Set-up originally in the late Edo period (18th century) by the Lord Naito, a powerful daimyo of the era, this large park is now a national park under the jurisdiction of the Ministry of Environment.

Though this park is an interesting combination of traditional Japanese, French and English garden design, the main garden features to me for this trip were obviously the Japanese garden areas. The heart of this is a central 'avenue' of ponds and lakes, intertwined with a classic Japanese  kaiyū-shiki-teien or stroll garden and a roji or Tea garden.

Unfortunately in this part of Japan the classic cherry blossom period is over, so rather than floating in clouds of white and pink above our heads, we were treading recently fallen blossom into the ground! As the above photo shows, there is however reasonable compensation in the masses of Azalea's in bloom as well as both the Hydrangea's and Camelia's only days away from joining the show.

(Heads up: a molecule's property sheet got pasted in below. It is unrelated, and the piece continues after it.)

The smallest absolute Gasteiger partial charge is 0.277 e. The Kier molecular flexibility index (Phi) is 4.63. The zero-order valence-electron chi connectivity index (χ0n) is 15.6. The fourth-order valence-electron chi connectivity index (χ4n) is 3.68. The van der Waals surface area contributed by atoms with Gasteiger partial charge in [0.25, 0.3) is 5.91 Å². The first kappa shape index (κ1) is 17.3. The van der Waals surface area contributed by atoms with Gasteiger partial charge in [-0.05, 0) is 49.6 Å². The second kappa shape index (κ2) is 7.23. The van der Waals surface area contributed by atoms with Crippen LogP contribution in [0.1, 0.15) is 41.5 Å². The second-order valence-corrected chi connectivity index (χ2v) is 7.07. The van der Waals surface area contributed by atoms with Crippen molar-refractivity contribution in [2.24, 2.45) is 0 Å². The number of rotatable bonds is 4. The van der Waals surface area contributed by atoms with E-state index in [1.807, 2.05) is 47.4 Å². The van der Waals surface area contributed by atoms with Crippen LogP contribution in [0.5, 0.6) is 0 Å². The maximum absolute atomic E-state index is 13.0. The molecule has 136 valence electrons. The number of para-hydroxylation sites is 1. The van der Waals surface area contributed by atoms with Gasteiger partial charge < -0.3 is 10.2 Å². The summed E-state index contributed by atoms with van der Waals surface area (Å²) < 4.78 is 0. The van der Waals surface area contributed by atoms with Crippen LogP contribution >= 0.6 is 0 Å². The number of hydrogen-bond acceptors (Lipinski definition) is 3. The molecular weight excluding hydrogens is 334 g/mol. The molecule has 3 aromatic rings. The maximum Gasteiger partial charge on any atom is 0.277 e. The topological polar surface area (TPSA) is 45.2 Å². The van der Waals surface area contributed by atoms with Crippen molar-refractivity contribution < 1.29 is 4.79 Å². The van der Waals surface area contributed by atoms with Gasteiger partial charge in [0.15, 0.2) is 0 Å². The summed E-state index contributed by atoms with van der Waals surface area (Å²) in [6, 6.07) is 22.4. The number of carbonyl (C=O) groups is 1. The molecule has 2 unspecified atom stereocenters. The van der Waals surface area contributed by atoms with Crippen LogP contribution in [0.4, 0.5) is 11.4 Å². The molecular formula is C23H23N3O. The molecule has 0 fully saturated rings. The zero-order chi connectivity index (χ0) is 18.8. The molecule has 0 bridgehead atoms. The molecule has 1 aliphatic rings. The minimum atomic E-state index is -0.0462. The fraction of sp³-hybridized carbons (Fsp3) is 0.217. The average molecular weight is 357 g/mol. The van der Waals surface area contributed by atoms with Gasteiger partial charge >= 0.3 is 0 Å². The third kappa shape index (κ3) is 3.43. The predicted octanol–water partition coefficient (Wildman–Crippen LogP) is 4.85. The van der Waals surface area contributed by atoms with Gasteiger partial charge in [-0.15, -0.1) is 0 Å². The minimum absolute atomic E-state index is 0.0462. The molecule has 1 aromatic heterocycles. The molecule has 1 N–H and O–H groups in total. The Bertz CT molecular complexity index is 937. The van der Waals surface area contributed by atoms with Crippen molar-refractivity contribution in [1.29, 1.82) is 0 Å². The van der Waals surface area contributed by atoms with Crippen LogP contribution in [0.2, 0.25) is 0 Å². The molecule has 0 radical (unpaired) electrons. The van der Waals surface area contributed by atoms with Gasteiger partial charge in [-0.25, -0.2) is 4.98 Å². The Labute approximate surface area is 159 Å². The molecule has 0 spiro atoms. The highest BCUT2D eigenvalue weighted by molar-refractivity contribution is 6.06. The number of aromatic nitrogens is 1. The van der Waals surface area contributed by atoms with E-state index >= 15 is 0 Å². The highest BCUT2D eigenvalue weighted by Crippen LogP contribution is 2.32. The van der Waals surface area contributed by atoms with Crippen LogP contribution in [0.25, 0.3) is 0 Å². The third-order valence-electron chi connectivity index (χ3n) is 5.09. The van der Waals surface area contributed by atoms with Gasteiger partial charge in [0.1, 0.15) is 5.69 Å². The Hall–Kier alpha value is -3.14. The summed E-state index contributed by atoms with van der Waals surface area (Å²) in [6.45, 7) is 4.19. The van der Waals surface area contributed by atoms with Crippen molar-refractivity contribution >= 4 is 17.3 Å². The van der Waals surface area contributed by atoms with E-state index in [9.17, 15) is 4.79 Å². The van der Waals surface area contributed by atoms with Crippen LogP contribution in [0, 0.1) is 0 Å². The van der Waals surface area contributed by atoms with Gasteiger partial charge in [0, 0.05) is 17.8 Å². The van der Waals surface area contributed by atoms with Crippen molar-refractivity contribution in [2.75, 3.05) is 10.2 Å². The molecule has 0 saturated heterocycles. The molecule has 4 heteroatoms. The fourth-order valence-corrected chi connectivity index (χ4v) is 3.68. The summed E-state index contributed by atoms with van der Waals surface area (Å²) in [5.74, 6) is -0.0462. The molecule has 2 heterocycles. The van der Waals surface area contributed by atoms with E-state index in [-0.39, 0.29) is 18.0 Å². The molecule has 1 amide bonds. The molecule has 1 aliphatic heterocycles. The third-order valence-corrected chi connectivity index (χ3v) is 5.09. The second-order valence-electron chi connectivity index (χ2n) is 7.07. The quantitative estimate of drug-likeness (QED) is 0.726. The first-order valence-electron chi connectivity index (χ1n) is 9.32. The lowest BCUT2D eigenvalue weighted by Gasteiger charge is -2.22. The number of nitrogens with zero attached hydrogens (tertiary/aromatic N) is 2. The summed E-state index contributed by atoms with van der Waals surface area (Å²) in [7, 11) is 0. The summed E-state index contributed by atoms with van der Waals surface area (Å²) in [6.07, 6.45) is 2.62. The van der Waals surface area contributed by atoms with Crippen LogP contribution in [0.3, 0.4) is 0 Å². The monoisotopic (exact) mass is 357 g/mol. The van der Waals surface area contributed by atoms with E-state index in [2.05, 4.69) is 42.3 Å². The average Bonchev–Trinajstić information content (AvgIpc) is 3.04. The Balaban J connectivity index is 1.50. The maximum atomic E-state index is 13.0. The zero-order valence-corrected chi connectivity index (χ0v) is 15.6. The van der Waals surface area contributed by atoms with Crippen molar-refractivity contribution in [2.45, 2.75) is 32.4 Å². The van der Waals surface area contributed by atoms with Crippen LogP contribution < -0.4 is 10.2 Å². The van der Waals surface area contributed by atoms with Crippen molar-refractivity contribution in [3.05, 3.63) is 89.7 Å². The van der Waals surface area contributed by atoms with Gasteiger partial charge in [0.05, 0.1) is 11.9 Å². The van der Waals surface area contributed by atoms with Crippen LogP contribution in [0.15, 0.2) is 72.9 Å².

The park is also home to an abundance of tree species. Of particular interest are the towering Cypress (above with their interesting root 'anthills' sprouting from the undergrowth), Ginkgo's, Liriodendron or Tulip trees and Himalayan Cedars. The Ginkgo's in particular make me wonder whether I may have planted a couple a little close to the house at home....

The Pinus too and their mature bonsai form staccato through the landscape are a far cry from the typical Australian park sylvestris.

Shinjuku may be best known for its high energy flourescent city-scape and its hideaway tataki and ramen bars but it is definitely worth taking a side-step into the Gyoen National Garden where the loudness and lights are very quickly a world away.

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